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The escape velocity of the global poor

Angus Deaton’s new book deserves to be read by as many people as possible, so that the poverty debates in India go beyond ideological grandstanding
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First Published: Thu, Oct 10 2013. 03 44 PM IST
The recent years have seen several leading economic thinkers write excellent books for the ordinary reader, and the new Deaton book is firmly in that category.
The recent years have seen several leading economic thinkers write excellent books for the ordinary reader, and the new Deaton book is firmly in that category.
Updated: Thu, Oct 10 2013. 04 49 PM IST
In a letter written to David Ricardo in 1817, Thomas Malthus described the causes of the wealth and poverty of nations as the grand object of all enquiries in political economy. Even today, economists continue to grapple with the problem of why some countries have escaped from the clutches of mass poverty while others continue to be stuck in the rut.
A related question focuses on poor individuals rather than poor nations. There is undoubtedly a link between the two. A person is more likely to be poor when he is born in a poor country, but it is also worth remembering that a country such as India has more than one-fifth of its population living below the global poverty line despite the fact that it is defined as a middle-income country by international organizations based on its per capita income.
Angus Deaton is one of the foremost experts on poverty in the world. His deep scholarship is evident in his new book, which examines three interlinked themes: health, wealth and inequality. Deaton has also been an important participant in the great Indian poverty debates in recent years. For example, he wrote a celebrated paper with Jean Drèze in 2002, where they argued that the calorie intake of the average Indian has perhaps fallen despite rising incomes because of lower levels of physical activity as well as better healthcare.
The story that Deaton tells an optimistic one: lives are getting better. The Great Escape that he writes about began in Europe after the Industrial Revolution, but the progress made in those years has been dwarfed by the spectacular success since the end of World War II, when hundreds of millions of people across the world escaped extreme poverty. It is interesting to note that the years after World War II were a period replete with many pessimistic forecasts about how a population explosion would lead to mass hunger in what was then described as the Third World.
For example, the number of people living of less than a dollar a day fell from 1.5 billion in 1981 to 805 million in 2008. These are 2005 dollars adjusted for purchasing power parity, which is the global poverty line from the World Bank. People also live longer and healthier lives. The Chinese growth miracle is obviously a big explanatory factor, but the sustained growth in India since 1980 is also an important reason why global poverty has fallen.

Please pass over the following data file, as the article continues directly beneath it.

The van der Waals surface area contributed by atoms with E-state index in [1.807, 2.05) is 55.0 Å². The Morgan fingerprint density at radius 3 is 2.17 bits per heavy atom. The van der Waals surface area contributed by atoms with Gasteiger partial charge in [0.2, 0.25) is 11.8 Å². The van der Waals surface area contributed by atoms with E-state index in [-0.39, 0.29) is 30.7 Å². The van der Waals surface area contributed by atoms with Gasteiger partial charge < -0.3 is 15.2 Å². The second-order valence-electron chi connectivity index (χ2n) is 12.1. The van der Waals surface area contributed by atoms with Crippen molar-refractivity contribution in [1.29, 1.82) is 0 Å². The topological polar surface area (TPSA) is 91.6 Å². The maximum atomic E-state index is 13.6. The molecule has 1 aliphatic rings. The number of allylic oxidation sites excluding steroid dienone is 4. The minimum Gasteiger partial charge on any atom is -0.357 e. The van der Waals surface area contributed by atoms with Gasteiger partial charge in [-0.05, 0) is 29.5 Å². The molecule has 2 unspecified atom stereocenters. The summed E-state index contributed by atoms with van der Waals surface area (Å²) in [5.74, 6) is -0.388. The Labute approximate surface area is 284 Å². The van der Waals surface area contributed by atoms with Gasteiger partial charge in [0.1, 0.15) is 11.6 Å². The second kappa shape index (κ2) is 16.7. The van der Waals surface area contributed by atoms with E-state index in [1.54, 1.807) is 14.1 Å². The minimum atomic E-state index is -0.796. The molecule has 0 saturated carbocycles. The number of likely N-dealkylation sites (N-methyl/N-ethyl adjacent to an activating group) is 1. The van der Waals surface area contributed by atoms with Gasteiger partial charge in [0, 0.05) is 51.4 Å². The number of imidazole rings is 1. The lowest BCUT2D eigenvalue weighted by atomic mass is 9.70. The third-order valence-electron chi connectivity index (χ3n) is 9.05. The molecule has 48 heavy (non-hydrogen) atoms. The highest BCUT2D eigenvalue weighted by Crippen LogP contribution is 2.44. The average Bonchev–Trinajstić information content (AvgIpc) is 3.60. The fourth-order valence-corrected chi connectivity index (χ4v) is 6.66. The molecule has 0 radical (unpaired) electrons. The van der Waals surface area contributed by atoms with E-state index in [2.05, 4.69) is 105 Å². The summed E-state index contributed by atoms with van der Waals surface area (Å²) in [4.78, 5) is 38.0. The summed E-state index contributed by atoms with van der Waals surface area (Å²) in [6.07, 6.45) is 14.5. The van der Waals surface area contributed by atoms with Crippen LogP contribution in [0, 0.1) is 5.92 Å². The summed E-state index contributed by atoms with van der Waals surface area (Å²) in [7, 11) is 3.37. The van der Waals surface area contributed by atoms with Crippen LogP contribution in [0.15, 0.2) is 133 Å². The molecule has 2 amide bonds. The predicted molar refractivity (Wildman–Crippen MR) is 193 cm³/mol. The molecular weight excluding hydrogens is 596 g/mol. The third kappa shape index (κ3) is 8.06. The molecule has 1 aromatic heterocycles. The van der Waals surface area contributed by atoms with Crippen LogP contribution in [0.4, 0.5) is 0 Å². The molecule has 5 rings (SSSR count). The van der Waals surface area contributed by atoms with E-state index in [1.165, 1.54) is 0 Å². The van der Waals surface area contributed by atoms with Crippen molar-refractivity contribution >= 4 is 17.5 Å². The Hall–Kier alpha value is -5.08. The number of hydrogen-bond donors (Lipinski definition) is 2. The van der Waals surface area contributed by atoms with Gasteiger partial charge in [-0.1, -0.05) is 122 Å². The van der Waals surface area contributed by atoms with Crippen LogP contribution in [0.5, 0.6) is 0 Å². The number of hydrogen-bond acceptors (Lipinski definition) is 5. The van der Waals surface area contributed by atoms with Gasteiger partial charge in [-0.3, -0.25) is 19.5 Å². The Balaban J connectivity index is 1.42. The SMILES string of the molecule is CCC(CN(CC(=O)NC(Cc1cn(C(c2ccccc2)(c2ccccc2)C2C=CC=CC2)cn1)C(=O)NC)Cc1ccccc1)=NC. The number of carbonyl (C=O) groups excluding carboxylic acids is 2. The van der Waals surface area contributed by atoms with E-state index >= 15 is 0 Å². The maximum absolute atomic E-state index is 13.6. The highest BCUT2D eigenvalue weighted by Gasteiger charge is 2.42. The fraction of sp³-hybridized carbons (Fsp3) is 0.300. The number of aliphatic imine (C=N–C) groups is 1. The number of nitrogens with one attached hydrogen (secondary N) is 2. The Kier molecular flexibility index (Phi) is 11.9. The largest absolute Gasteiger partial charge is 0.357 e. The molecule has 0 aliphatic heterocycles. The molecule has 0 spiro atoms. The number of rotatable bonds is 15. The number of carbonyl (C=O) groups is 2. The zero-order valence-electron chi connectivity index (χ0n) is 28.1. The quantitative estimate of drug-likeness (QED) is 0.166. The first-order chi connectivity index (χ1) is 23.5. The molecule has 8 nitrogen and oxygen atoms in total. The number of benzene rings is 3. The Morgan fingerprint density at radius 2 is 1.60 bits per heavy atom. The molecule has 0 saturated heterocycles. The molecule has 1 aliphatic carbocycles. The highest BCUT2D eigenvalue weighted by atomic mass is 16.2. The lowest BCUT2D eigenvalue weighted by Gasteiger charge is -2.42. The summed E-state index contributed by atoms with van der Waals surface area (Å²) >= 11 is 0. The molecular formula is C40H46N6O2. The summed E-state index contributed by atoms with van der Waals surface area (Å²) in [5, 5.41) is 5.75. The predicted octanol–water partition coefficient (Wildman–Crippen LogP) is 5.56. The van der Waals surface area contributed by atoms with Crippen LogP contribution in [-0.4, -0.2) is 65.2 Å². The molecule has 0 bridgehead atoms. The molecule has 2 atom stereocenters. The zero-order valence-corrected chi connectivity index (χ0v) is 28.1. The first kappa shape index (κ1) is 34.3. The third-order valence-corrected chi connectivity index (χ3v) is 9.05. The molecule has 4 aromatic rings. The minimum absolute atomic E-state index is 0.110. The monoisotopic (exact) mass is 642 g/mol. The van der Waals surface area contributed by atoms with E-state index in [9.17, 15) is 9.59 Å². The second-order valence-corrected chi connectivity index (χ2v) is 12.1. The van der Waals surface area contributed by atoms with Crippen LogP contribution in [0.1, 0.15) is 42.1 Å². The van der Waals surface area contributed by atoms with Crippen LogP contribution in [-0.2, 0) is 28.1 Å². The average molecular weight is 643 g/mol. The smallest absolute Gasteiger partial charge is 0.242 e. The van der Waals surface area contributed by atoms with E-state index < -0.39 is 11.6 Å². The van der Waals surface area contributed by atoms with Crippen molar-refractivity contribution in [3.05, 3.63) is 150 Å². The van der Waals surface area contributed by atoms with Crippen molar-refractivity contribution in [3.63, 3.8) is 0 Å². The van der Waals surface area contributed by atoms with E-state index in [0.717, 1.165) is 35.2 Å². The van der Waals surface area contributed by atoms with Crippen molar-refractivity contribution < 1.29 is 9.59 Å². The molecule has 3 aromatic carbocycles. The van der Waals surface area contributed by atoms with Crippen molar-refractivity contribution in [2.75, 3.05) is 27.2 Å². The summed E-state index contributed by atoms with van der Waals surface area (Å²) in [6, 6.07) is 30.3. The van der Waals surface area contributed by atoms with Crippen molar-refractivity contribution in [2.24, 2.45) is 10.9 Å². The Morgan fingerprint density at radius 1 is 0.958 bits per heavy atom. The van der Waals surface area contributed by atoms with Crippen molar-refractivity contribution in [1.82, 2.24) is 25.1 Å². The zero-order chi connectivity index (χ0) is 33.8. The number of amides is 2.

The Great Escape is a deeply compassionate book, but it should not be read only for its insights into how economic growth has liberated hundreds of millions of people from the clutches of poverty. Deaton also provides very lucid explanations on how poverty, health and inequality are measured. These are important issues that the thinking citizen should be aware of. The public debates in India are often ridiculous precisely because many of those who are holding forth seem to have little clue about what the numbers actually mean.
Few seem to realize that the controversial Indian poverty line of Rs.26 a day is actually quite close to the global poverty line if the correct conversions into dollars are made; many have confused market exchange rates with purchasing power parity conversions in these debates. There are several other important problems with Indian data that economists have battled over. There is a wide divergence between the consumption numbers in the national accounts and what shows up in periodic household surveys conducted by government agencies. Even these surveys tell us different stories depending on what is described as the recall period. Should people be asked how much they have consumed over the past 30 days or the past seven days?
Deaton explains methodological issues such as these in simple language. His analysis of inequality is also nuanced, showing that a lot depends on what you are counting (though his overall suggestion is that inequality has been increasing). This is a book that deserves to be read by as many people as possible, so that the poverty debates we have in India go beyond ideological grandstanding and the usual television dramatics.
The recent years have seen several leading economic thinkers write excellent books for the ordinary reader, and the new Deaton book is firmly in that category.
Niranjan Rajadhyaksha is the Executive Editor of Mint.
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First Published: Thu, Oct 10 2013. 03 44 PM IST